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I recently purchased a GTX-460 and expected it to be able to supply 3 monitors. However, this does not seem to be the case (that's what you get for trusting a random store clerk instead of doing your own research I guess). However, I have also purchased the screens already, so just settling for dual head is no option either. Thus, what's the cheapest way for getting my three heads to work? My PSU delivers 530 watts and an SLI capable mainboard is at hand.

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Finally, I decided to buy a cheap Club 3D GT 430, plugged that thing into the second PCI-E on my mainboard. Works perfect for Windows 7, Ubuntu not working yet, but seems merely a configuration issue. –  Matthias Feb 1 '11 at 18:05

2 Answers 2

up vote 3 down vote accepted

Do you want a different view on each screen? If so, you'll need a second video card or a new video card that supports 3 monitors (ATI Eyefinity line for example).

If you want 3 monitors but you want 2 different views (1 + 2 cloned), you can always get a DVI splitter (make sure that your card has Dual Link DVI ports) and split one of the signals. Or another type of splitter based on the connections that you are using.

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I want a different View (i.e. extended desktop) on my screens, so appearently I need a second video card. Are there any requirements for that card (e.g. same manufacturer or driver...) or can I buy some cheap, passive cooled PCI card? –  Matthias Jan 26 '11 at 19:10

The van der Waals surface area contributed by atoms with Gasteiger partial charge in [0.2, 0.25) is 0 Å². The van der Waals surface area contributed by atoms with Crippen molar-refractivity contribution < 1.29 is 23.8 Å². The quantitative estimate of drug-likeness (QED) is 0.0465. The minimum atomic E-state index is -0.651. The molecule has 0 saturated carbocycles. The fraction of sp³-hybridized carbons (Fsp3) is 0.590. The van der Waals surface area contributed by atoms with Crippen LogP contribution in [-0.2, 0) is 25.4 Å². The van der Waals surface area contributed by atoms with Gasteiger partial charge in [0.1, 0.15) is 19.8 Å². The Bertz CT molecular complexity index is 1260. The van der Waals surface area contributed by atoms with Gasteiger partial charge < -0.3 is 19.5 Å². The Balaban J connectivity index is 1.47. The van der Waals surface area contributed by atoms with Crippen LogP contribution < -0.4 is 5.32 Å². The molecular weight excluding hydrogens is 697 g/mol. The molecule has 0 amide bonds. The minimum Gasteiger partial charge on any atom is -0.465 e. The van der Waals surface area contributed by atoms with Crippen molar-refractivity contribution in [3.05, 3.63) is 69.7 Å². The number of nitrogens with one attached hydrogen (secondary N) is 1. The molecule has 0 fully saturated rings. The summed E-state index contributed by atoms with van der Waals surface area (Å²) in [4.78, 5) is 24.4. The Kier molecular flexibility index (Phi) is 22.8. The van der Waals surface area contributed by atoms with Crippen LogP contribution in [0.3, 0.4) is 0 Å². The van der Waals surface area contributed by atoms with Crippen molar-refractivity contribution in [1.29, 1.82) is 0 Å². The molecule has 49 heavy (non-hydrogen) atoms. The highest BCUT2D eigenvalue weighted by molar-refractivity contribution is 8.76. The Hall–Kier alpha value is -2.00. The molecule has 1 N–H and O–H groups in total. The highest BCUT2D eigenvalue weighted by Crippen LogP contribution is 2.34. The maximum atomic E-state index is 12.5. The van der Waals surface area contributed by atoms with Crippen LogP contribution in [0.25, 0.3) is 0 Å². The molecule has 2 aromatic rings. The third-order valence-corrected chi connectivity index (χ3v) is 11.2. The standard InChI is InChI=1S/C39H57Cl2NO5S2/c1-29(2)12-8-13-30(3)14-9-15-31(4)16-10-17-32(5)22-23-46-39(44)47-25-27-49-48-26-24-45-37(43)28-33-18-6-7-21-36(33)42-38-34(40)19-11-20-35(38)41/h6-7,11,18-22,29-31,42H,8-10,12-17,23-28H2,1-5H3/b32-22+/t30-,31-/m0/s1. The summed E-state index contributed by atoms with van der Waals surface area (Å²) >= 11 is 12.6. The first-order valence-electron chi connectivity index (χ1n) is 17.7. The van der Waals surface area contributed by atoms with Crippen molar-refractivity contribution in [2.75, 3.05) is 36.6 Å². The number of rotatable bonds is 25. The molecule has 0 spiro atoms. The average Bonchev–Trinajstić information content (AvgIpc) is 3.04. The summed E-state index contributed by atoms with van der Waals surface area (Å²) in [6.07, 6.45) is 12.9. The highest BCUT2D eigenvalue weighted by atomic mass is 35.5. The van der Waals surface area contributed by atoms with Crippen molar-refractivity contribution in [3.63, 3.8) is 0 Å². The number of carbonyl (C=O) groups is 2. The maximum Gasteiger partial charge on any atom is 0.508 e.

Well, my answer has both scenarios covered. Sorry about the bad news. Nvidia cards do not support 3 different monitors to be hooked up. You can always buy a second card to handle the task, though, assuming your system can handle it. –  th3dude Jan 26 '11 at 19:13
    
@th3dude - There are plenty of nVidia cards that support 3 or even 4 outputs, but they're pretty much all Quadro workstation cards. –  Shinrai Jan 26 '11 at 19:15
    
Maybe you missed my edit. I do unterstand that I can buy a second card. But are there any requirements on that card? Like same Manufacturer or Driver? Or some Connection (PCI vs PCI-E)? –  Matthias Jan 26 '11 at 19:16
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@Matthias - The answers to your question, unfortunately, vary card to card. The best thing to do is to find a card that at least uses the same driver - mixing drivers may or may not work. You should avoid mixing manufacturers (although it MAY work). –  Shinrai Jan 26 '11 at 20:59

You need to find a card that uses the same driver (i.e. two identical video cards). I use a Nvidia 3700 Quadro and a NVS 295 Quadro - same exact driver. This was a requirement in Vista and I think it is the same in Windows 7. XP might have let you use different drivers - not sure. It is best to use the same driver though.

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